(fourth in a series on labor and global warming after Bali)
Combating climate change requires unprecedented economic and social change. The world has never done anything like cutting greenhouse gasses before. While the need to do so is now certain, the policies that will be required to do so are not. We have to start implementing potentially promising policies immediately, while gearing up for a steep learning curve to figure out what really works.
In a series of previous posts, we have looked at the emergence of an alliance of labor and environmental advocates around the necessity for creating “green jobs” in the struggle against global warming. In this post, we look at some of the policy issues that alliance will need to address.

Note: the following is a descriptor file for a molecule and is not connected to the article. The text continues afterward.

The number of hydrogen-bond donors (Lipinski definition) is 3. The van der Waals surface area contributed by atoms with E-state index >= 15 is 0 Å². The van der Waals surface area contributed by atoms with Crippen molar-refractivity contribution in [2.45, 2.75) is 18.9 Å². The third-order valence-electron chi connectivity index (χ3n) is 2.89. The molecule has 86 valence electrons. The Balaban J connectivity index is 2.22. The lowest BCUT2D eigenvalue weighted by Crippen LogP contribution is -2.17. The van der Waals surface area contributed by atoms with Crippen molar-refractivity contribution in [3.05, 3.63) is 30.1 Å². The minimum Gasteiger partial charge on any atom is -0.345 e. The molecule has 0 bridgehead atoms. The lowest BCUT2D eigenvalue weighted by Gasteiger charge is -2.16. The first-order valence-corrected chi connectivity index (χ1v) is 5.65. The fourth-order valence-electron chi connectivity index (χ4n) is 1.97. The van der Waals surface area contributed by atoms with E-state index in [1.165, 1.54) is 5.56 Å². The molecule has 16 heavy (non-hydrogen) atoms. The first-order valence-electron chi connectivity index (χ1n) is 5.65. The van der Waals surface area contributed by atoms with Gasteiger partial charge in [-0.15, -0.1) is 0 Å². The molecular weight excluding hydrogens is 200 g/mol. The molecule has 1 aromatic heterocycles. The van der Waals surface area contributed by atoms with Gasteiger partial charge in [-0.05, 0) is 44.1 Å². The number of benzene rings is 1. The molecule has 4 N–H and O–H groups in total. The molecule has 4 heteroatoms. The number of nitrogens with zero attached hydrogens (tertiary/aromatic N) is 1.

Blogging from the UN climate change conference in Bali, Lauren Asplen, communications director of IUE-CWA, described a meeting labor delegates from North American had with the U.S. Climate Action Network “to start a dialogue about our concerns.” It was agreed that there were many opportunities for synergies. In particular, “both groups could benefit from working cooperatively and from trying early on to work through our differences so we can present a united front.” Here are some of the potential areas for synergy, and for conflict, this alliance must face.